“It’s one of those things like yoga. You’re here to work out,” she said. in a few, because it takes time.”

When students take pottery classes in college, they are often given practical exercises like throwing a dozen cylinders and then throwing them. But for new potters, having nothing to show of their working hours can be daunting, so Wotton will guide them to ensure they have at least one thing to show at the end of the course for their progress. The initial wobbly bowls may not make great gifts, but even a twisted vessel can hold water, jewelry, or a plant.

Handcrafting is also an option. Handmaking, another ceramic technique, involves cutting and pressing together slabs and shapes to create objects. It’s extremely free compared to wheel throwing in part because the clay doesn’t move while you’re working on it.

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Wotton said it can be difficult for new students to let go of the perfectionist part of themselves: if you keep tugging and tugging on a piece, playing with walls and the profile of a pot on the wheel, the whole thing can collapse.

“We’re all about the wonky pots,” she said, because those initial wonky bowls can still hold paperclips, jewelry, or even a plant. “Every mistake brings you closer to doing well…they have to do everything wrong first.

(Mental Health

Carleton said painting your own pottery was popular during the pandemic and beyond because it was something everyone could participate in. For the art-inclined artists, they could paint intricate designs, and for the less creative, multiple layers of glaze would melt together in one go in the kiln, giving each piece a personal touch.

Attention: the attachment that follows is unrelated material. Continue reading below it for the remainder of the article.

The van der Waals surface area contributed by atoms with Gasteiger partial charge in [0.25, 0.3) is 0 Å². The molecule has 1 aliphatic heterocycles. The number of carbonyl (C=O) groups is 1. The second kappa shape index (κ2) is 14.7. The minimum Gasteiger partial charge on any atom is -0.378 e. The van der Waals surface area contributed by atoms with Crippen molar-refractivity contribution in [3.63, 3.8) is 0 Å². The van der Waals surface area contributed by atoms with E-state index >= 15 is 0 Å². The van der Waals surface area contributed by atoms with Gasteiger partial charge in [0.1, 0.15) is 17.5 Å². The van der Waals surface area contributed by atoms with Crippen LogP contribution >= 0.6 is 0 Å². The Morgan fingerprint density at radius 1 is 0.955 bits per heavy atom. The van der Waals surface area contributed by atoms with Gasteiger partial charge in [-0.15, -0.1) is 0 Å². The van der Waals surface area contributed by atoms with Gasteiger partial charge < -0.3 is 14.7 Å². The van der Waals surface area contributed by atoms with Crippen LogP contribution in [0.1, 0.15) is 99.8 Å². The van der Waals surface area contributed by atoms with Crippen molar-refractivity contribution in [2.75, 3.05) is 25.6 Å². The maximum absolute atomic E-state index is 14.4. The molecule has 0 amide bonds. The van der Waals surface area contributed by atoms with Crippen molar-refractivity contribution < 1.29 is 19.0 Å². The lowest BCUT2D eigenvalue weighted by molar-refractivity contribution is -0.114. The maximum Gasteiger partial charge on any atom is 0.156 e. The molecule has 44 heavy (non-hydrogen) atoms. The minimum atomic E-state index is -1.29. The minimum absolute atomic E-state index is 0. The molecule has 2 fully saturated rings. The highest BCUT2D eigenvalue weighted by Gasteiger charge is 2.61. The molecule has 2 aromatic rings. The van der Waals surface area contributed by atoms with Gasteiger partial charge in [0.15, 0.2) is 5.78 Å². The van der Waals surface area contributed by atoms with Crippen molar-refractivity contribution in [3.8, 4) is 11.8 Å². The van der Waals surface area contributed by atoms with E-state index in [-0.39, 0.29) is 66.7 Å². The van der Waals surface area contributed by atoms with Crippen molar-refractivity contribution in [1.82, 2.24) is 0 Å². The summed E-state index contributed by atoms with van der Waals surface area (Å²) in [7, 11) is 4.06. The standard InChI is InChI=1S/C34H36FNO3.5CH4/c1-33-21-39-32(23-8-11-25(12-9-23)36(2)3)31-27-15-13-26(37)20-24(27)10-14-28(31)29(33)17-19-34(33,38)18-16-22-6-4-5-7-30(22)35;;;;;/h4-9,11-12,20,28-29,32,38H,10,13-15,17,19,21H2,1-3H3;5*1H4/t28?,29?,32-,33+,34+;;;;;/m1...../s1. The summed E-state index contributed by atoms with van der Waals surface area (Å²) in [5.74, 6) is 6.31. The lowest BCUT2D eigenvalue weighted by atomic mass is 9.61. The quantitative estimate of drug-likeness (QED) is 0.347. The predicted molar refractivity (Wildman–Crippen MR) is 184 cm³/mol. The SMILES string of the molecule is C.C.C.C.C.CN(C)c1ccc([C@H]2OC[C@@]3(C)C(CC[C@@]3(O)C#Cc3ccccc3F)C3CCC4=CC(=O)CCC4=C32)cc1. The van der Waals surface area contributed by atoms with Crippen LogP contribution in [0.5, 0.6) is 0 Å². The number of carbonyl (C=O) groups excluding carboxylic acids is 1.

And there are plenty of tips and tricks. The pencil, for example, burns out while being drawn, so painting something intricate could be as simple as just coloring inside the lines.

Painting pottery “didn’t necessarily get people out of the house, just being home, alone and isolated, and having nothing to do – and I think people are realizing how much such things affect their mental health,” Carleton said. “Having activities that they could do during this time has been helpful for people and I think post-pandemic people really enjoy trying to keep that in their lives.”

Wotton said his students also experience a sense of timelessness in the classroom. They are often surprised that two hours have passed while they were working the clay.

“My students often say to me, ‘I haven’t thought about my work for the past two hours,'” Wotton said. “It gives the mind time to rest, even if it is concentrating on something else.”

She said she hoped there could be more creative spaces for people of all ages in Bellingham and beyond.

“I think being able to provide space for people to have an opportunity to relax and do something fun can contribute to good health,” Carleton added. “It’s great for everyone.”